St. Pierre and The Burin Peninsula

Posted on Sep 08, 2011
If Newfoundland and France had a baby, its name would be St. Pierre.

Many Canadians do not know about St. Pierre et Miquelon, a small group French islands that lie only a few kilometers from the shore of the Burin Peninsula.

Nicole and I have decided to take the trip down over the fall long weekend, and Nicole has long reserved spaces for us on the ferry to St. Pierre from Fortune, NL. We leave immediately after work on Friday, and head straight for the Burin Peninsula.

The sun is setting quickly as we drive, the mountainous terrain casting a beautiful silhouette. We're only a few kilometers south of the TCH when we stop to take this photo.

A short distance further down the road, we find a perfect little spot along the side of the road to set up our tent and camp for the night. One of my favourite things about Newfoundland is how one can camp pretty much anywhere. There's so much space here that it's rare for anyone to even notice your presence, let alone be bothered much by your presence. I snapped this shot of our side-of-the-road campsite in the morning.

We're not taking the ferry across until Sunday, which leaves us an entire day to explore the Burin Peninsula. We drive through numerous small towns, enjoying the scenary despite the fog.

By the time we reach Fortune Head the sun burns off the fog, and we're treated with beautiful view of some islands across the bay. The Burin wasn't really the focus of our trip when we set out, but I'm glad we've left ourselves enough time to explore it. It is a series of beautiful views, interspersed with small picturesque fishing villages.

We camp the night at Frenchman's Cove, which turns out to be one of the best campgrounds we've been to yet in Newfoundland. Everyone there was really friendly and the scenary was beautiful. The beach there is on a freshwater lake, but it has a narrow connection to the ocean, so the water is just a little salty.

In the evening, we walk along the rocky beach on the ocean side of freshman's cove. We make our way out to a point where several fishing huts and docks are. I experiment with my ND Fader and the tripod I've borrowed from work as the sunset intensifies, eventually snapping this little gem.

It's getting dark when we get back, and the campground is abuzz with activity. Gangs of children scurry about, armed with flashlights and glow sticks. They play games of manhunt and flashlight tag while the adults cook dinner and whet their whistles. Christmas lights are strung up around most of the campsites, which typically consist of a large truck towing an RV, and numerous camp chairs around a campfire.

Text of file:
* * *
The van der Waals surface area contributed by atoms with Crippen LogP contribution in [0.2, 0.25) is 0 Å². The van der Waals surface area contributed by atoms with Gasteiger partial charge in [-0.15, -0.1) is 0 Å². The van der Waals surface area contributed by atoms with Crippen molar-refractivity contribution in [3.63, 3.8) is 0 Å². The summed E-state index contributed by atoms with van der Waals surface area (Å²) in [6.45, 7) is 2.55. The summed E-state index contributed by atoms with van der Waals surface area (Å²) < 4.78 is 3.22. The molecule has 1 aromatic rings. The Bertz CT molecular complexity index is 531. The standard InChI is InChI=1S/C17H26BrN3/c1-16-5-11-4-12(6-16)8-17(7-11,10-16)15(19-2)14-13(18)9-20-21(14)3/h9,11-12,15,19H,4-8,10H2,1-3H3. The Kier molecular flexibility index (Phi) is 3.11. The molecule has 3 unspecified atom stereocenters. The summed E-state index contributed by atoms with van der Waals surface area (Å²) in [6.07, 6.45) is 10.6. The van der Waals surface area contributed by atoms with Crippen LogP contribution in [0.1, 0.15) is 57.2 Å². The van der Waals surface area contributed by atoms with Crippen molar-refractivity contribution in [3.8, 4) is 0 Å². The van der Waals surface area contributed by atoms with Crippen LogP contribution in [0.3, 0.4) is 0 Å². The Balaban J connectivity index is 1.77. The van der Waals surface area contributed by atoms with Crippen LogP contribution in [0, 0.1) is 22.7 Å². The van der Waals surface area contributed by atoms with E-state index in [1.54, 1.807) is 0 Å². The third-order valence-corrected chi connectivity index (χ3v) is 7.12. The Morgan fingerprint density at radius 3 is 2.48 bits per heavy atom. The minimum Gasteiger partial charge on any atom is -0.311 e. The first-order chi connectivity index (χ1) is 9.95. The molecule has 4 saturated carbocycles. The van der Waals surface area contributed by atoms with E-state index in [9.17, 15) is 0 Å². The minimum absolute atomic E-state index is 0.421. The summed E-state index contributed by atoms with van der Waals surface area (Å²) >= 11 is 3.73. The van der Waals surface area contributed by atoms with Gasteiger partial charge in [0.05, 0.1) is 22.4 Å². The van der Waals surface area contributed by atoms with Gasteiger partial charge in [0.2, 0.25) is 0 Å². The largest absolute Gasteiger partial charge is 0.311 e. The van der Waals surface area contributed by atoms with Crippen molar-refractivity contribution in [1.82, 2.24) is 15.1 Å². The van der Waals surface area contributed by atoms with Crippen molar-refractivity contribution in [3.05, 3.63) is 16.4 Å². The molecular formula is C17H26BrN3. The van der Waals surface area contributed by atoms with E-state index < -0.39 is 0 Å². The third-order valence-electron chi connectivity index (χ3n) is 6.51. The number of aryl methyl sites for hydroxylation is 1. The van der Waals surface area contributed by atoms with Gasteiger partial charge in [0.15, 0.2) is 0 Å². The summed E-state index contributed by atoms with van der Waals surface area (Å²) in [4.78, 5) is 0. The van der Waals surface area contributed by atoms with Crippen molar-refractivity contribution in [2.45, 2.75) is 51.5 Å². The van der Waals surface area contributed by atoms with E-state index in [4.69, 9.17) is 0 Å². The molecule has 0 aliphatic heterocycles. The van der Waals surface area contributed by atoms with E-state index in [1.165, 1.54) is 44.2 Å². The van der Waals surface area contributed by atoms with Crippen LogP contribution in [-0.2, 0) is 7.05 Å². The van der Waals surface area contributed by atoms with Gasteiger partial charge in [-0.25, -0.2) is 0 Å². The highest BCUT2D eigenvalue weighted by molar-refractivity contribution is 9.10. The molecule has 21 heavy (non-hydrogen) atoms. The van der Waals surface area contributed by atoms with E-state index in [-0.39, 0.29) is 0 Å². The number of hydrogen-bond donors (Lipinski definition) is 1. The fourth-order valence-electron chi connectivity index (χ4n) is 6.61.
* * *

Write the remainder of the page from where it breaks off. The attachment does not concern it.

The mood reminds me of the many summer nights I spent growing up with my cousins. We would be left to run free (within our prescribed boundaries), especially up at Brian and Joan's cottage near Bancroft, ON. It's such a contrast to urban life, where parents are always on guard, defending their children from would-be kidnappers. I feel bad for kids who miss out on an experience like this.

The next day we board the ferry and head to St. Pierre. We see a few whales off in the distance during the 1.5 hour trip, and manage to hold our breakfast down despite some reasonably large swells. When we arrive, it appears as though our ferry has crashed the party - a sailing competition is going on near the entrance to the harbour, and they seem unimpressed by the waves our much larger vessel creates. At least it made for a nice photo.

After disembarking, it's immediately apparent that St. Pierre is not just French in title and ownership. Things are different here. The signs are different, the architecture is different, and (of course) the language is different.

After dropping our bags off at the Hotel Robert, where we'll be staying the night, we wander around town in search of pastries and something tasty for dinner. It doesn't take long for us to find a tasty croissant and a few buttery pastries to munch on.

We wander further along the shore, taking pictures of the bizarre Newfoundland-influenced, yet still somehow French, architecture. The best example of this fusion of cultures seems to be to the colourful fishing shacks which line the short just north of downtown.

We find an excellent little pizza restaurant that has been recommended to us (with good reason) and have a nice dinner. After dinner, we wander the streets and pop in to a couple of the local watering holes.

Unfortunately, the discotheque is completely dead. I'm sure on another night it would resemble the cheesy dance bars of St. Catherine street in Montreal, but tonight there is only one person sitting at the bar and the bartender hasn't even bothered to turn on music. Darn! I was ready to shamelessly bust a move to some annoying euro-techno.

So instead we head to Bar Barati for a couple more euro-sized bottles of Kronenbourg. After a couple somewhat laboured attempts at conversations with the locals, we eventually retire to the hotel.

We spend the next day wandering around the streets, hardly able to believe the luck we've had with the weather. We visit various stores to gawk at any strange imported-from-France items we don't recognize, and continue to take pictures of the picturesque town.

We see whales again on the ferry trip home, and the 4 hour drive back to St. John's passes fairly uneventfully. Nicole and I reflect on the fact that while St. Pierre was a beautiful and interesting place to visit, it would probably be a tough and isolating place to live.

My St. Pierre and The Burin gallery has the rest of the pictures from our trip.

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Mike at Chance Cove, NL - photo by Angelina Friskney,